Tag Archives: Marion Dane Bauer

The Secret of Living Well


Photo by Duy Pham on Unsplash

Perhaps the secret of living well is not in having all the answers but in pursuing unanswerable questions in good company.

Rachel Naomi Remen

On Staying Alive

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I’ve been thinking about it for a long time, noticing the elements of my day that bring me joy, that wake me into aliveness.

The waking isn’t automatic.  I don’t open my eyes each morning to say, “Wow!  Another day!”  Rather, I wake into an ordinariness I treasure.  (How aware I am of standing close to a time when I will, inevitably, look back on this very ordinariness as golden.)

I wake, get up, dress, meditate and exercise, then gather myself a lovely breakfast.  A spinach-bacon omelet this morning with homemade guacamole tucked inside, grapefruit topped with a sprinkle of granola, and a chai latte.

Then I settle into my study, surrounded by books, by reminders of Vermont College of Fine Arts where I once taught, by photos of my family and beloved friends, and I dive into my computer.

That’s what it feels like most days, this thing that happens when I sit down to the computer, a deep dive.

And in that immersion I come most fully alive.

Sometimes the dive is into very cold water.  Can I do it again?  Is what I’m doing even worth the attempt?  What in the hell is wrong with this manuscript?

What in the hell is wrong with me?

In the balance between sitting down to do again this thing I know for certain I can do and tiptoeing out over the abyss of something I’ve never tried before, I tend to favor the tiptoeing.  Which sounds nice in the telling of it, but the living of it can be as eerily uncomfortable as the language of this analogy.

It is, however, the very tension that comes with stepping out over the abyss that keeps me knowing I am alive.  I have encountered people who thrive on the adrenaline that comes with jumping out of planes.  That kind of rush does nothing for me.  When I went whitewater rafting to research a long-ago novel, I spent the entire three days imitating an oily puddle in the bottom of the raft.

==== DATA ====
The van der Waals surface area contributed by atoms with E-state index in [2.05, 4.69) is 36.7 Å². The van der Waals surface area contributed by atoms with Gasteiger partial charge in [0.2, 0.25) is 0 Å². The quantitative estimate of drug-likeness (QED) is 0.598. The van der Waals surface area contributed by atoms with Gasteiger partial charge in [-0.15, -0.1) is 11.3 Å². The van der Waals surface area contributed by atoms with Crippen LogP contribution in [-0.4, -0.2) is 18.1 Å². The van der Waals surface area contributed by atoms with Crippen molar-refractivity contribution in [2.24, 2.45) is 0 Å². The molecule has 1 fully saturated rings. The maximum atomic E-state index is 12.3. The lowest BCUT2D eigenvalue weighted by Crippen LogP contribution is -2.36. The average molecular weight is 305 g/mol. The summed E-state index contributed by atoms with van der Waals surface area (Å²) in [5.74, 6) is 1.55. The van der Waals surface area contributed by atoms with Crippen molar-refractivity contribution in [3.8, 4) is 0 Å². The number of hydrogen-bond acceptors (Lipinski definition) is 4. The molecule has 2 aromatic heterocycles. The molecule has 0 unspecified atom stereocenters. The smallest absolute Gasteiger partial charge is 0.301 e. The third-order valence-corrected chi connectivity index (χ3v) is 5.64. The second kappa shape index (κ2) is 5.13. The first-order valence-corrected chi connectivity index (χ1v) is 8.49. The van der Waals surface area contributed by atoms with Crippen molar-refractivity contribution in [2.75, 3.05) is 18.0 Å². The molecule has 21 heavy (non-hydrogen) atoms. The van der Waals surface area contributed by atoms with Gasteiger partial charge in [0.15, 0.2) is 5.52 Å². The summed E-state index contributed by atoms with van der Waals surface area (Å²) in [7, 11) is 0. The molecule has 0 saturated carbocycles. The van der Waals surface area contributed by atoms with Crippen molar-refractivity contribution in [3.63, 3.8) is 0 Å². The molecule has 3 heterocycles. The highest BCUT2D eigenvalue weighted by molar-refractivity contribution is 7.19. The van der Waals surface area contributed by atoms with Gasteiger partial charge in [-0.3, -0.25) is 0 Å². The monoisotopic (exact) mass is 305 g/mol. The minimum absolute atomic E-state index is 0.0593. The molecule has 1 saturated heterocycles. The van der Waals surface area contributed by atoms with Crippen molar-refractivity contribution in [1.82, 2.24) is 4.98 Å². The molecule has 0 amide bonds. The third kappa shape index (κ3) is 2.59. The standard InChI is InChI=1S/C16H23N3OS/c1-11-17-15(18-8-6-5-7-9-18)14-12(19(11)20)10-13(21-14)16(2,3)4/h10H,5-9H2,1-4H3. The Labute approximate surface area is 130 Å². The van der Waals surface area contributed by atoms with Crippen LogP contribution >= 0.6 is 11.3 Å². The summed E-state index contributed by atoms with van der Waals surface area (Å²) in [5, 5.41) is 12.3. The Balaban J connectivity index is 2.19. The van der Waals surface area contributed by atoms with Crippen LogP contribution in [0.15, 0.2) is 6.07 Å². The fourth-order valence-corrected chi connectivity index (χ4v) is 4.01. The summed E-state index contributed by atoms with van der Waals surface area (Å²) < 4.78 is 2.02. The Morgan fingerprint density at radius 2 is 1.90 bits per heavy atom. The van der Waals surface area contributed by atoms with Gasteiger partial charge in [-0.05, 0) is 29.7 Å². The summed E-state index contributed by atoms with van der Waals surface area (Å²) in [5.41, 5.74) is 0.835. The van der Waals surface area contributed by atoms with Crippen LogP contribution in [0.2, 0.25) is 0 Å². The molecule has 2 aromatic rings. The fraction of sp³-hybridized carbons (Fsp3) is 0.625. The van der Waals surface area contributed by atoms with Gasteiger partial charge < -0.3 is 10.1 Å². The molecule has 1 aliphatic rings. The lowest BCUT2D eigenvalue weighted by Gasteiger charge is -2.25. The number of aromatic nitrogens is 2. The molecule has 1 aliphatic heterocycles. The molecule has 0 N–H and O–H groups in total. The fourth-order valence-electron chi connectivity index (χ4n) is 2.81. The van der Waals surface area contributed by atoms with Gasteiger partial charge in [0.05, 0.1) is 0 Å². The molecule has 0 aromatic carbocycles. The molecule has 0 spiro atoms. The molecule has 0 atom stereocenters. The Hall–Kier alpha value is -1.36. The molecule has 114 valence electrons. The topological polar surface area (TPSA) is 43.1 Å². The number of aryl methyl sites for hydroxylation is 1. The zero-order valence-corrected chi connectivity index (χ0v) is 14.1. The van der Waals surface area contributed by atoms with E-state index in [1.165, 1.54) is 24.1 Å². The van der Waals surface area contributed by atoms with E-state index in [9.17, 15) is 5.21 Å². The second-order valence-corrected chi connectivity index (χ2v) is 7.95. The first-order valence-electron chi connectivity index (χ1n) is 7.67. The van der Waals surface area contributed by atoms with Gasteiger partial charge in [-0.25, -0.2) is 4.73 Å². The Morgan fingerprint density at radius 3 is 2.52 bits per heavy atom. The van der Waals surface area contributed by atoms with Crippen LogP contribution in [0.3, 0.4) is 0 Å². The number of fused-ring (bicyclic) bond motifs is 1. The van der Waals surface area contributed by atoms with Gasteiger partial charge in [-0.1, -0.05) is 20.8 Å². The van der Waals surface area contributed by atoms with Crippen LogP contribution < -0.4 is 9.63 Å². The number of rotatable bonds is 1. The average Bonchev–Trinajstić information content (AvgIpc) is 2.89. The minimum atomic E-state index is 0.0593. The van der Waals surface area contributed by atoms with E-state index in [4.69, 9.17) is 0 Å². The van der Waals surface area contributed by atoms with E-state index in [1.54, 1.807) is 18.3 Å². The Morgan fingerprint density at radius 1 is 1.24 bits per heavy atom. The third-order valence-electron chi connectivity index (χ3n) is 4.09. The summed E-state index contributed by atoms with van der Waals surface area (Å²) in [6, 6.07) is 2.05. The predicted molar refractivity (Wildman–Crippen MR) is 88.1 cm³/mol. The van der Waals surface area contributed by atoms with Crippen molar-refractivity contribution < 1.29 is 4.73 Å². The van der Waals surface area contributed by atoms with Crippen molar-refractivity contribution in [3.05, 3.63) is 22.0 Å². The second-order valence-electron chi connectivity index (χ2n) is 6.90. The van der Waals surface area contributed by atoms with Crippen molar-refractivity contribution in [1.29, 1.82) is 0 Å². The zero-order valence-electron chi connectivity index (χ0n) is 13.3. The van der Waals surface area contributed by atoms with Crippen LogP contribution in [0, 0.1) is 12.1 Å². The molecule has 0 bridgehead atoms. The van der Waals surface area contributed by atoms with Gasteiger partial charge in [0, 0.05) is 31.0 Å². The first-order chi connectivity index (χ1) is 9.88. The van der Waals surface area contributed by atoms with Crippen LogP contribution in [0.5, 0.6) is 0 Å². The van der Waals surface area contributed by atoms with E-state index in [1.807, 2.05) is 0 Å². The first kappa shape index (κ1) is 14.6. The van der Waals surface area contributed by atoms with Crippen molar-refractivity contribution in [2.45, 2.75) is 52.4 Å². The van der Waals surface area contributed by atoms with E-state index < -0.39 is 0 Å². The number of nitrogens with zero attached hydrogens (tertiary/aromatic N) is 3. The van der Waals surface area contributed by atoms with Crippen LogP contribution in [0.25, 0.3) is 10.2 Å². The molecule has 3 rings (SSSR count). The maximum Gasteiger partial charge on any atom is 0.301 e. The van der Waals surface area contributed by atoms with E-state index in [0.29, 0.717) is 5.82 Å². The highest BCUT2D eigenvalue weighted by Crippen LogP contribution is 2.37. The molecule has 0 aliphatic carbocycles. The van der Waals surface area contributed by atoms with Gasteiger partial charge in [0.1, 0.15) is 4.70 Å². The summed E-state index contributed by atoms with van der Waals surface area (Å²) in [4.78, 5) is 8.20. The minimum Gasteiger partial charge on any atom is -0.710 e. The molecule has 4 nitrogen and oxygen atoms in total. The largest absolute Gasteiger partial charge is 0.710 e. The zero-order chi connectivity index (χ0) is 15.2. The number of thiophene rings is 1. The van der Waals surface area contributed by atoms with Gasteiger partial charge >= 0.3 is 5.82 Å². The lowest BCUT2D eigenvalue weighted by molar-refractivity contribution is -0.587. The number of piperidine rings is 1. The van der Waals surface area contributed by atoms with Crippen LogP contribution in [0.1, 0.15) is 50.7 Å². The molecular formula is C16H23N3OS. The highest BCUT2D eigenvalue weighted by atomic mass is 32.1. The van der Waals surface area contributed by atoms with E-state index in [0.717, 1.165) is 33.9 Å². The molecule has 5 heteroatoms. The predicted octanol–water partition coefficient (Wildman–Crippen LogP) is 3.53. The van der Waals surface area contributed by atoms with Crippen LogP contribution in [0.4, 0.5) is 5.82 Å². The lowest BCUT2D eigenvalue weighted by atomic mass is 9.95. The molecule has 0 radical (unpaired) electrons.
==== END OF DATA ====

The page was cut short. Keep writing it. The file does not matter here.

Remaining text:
But the challenge that comes with learning something new, struggling to put it into words!  That is a whole different kind of adrenaline.  And a whole different kind of aliveness.  At least for me.

Recently, I have been trying to create a picture book that could be a worthy companion to my most recent The Stuff of Stars.  I have been working on it for months.

My first attempt turned out to be too like the original.

My next couple of attempts bemused both my agent and my editor.

This attempt . . . well, this attempt . . .

A friend recently passed a quote on to me.  It was Kim Stafford quoting a jazz musician.  He said, “Creative people are comfortable with not knowing . . . yet.”

I would say that “comfortable” is too strong a word for me, much too strong.  I’m not the least bit comfortable with not knowing where this attempt will land, but I’m committed to finding out.

I’m tiptoeing over this particular abyss because I read a book called Seven Brief Lessons on Physics by Carlo Rovelli.  I read the book three times, in fact, and still keep pulling it out and dipping into it again.  Because I fell in love.

I fell so hard that I set out to write something to be shared between an adult and a very young child, words based on the mysterious excitement I draw from my first real encounter with quantum physics.

I know.  I know.  Of course, I don’t understand quantum physics.  I don’t pretend that I do.  I have no meaningful background in science at all.  But the description of a universe that comes into being through interaction, in which reality is a happening and we are a happening too, in which we are part of everything and everything is part of us thrills me.

It’s that kind of challenge . . . and that kind of excitement that wakes me into aliveness each day.

And keeps me writing!

Feast on Your Life

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The time will come when, with elation, you will greet yourself arriving at your own door, in your own mirror, and each will smile at the other’s welcome, And say, sit here. Eat. You will love again the stranger who was yourself. Give wine. Give bread. Give back your heart to itself, to the stranger who has loved you all your life, whom you ignored for another, who knows you by heart. Take down the love letters from the bookshelf, the photographs, the desperate notes, peel your own image from the mirror. Sit. Feast on your life.

Derek Walcott

Nobody asked you to write that novel

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My favorite thing to remember about novel-writing is an observation I saw taped to a friend’s wall in her office in graduate school: “Nobody asked you to write that novel”. Therefore novel-writing is a choice–you can always stop, always keep going. You are free to do whatever you want. Most novelists come to writing novels because they have been avid readers. Almost all novels, because they are capacious and hard to contain, are imperfect. Normally, “perfect” and “ambitious” cannot co-exist in the same novel. Therefore, most readers have plenty of opinions about how even a wonderful, beloved, and thrilling novel might be made just a little better. And so we try it. And we discover that it is both harder and easier than it looks.

  1. Be the tortoise, not the hare. You learn a lot by taking your time, paying attention to what is going on around you, and keeping at it. Every draft is first and foremost an exploration before it is a work of art. You have to finish exploring before you begin shaping, so it is all important to get to the end of the first draft.